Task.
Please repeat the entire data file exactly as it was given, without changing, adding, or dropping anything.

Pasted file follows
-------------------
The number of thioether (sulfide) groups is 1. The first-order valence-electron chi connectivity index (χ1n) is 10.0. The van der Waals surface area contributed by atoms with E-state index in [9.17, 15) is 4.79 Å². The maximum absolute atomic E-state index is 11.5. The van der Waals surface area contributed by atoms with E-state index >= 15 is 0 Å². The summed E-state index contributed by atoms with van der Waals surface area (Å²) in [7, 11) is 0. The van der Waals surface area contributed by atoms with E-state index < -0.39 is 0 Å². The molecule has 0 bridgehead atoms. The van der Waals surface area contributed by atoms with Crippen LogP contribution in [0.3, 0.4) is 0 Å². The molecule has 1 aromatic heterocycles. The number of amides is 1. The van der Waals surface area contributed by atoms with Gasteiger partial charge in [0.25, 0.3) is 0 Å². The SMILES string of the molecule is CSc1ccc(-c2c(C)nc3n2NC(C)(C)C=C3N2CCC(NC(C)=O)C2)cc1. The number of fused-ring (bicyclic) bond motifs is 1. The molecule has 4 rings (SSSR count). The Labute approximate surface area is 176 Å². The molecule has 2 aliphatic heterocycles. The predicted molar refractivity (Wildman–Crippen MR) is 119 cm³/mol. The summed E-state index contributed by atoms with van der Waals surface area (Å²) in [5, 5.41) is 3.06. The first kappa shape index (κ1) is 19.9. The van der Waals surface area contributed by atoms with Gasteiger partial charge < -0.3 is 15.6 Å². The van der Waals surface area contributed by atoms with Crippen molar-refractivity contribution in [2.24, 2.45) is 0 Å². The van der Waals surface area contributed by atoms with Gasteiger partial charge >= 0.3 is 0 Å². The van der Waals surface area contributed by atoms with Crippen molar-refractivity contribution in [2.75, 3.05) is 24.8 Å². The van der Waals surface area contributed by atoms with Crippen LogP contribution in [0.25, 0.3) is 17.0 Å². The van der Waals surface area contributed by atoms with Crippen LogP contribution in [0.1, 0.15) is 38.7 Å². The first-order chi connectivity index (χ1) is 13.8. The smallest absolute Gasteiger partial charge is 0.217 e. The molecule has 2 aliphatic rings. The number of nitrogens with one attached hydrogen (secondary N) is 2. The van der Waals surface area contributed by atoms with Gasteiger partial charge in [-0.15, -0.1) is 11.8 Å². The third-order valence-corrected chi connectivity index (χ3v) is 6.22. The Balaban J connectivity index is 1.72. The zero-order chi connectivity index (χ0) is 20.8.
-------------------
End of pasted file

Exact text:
The number of thioether (sulfide) groups is 1. The first-order valence-electron chi connectivity index (χ1n) is 10.0. The van der Waals surface area contributed by atoms with E-state index in [9.17, 15) is 4.79 Å². The maximum absolute atomic E-state index is 11.5. The van der Waals surface area contributed by atoms with E-state index >= 15 is 0 Å². The summed E-state index contributed by atoms with van der Waals surface area (Å²) in [7, 11) is 0. The van der Waals surface area contributed by atoms with E-state index < -0.39 is 0 Å². The molecule has 0 bridgehead atoms. The van der Waals surface area contributed by atoms with Crippen LogP contribution in [0.3, 0.4) is 0 Å². The molecule has 1 aromatic heterocycles. The number of amides is 1. The van der Waals surface area contributed by atoms with Gasteiger partial charge in [0.25, 0.3) is 0 Å². The SMILES string of the molecule is CSc1ccc(-c2c(C)nc3n2NC(C)(C)C=C3N2CCC(NC(C)=O)C2)cc1. The number of fused-ring (bicyclic) bond motifs is 1. The molecule has 4 rings (SSSR count). The Labute approximate surface area is 176 Å². The molecule has 2 aliphatic heterocycles. The predicted molar refractivity (Wildman–Crippen MR) is 119 cm³/mol. The summed E-state index contributed by atoms with van der Waals surface area (Å²) in [5, 5.41) is 3.06. The first kappa shape index (κ1) is 19.9. The van der Waals surface area contributed by atoms with Gasteiger partial charge < -0.3 is 15.6 Å². The van der Waals surface area contributed by atoms with Crippen molar-refractivity contribution in [2.24, 2.45) is 0 Å². The van der Waals surface area contributed by atoms with Gasteiger partial charge >= 0.3 is 0 Å². The van der Waals surface area contributed by atoms with Crippen molar-refractivity contribution in [2.75, 3.05) is 24.8 Å². The van der Waals surface area contributed by atoms with Crippen LogP contribution in [0.25, 0.3) is 17.0 Å². The van der Waals surface area contributed by atoms with Crippen LogP contribution in [0.1, 0.15) is 38.7 Å². The first-order chi connectivity index (χ1) is 13.8. The smallest absolute Gasteiger partial charge is 0.217 e. The molecule has 2 aliphatic rings. The number of nitrogens with one attached hydrogen (secondary N) is 2. The van der Waals surface area contributed by atoms with Gasteiger partial charge in [-0.15, -0.1) is 11.8 Å². The third-order valence-corrected chi connectivity index (χ3v) is 6.22. The Balaban J connectivity index is 1.72. The zero-order chi connectivity index (χ0) is 20.8.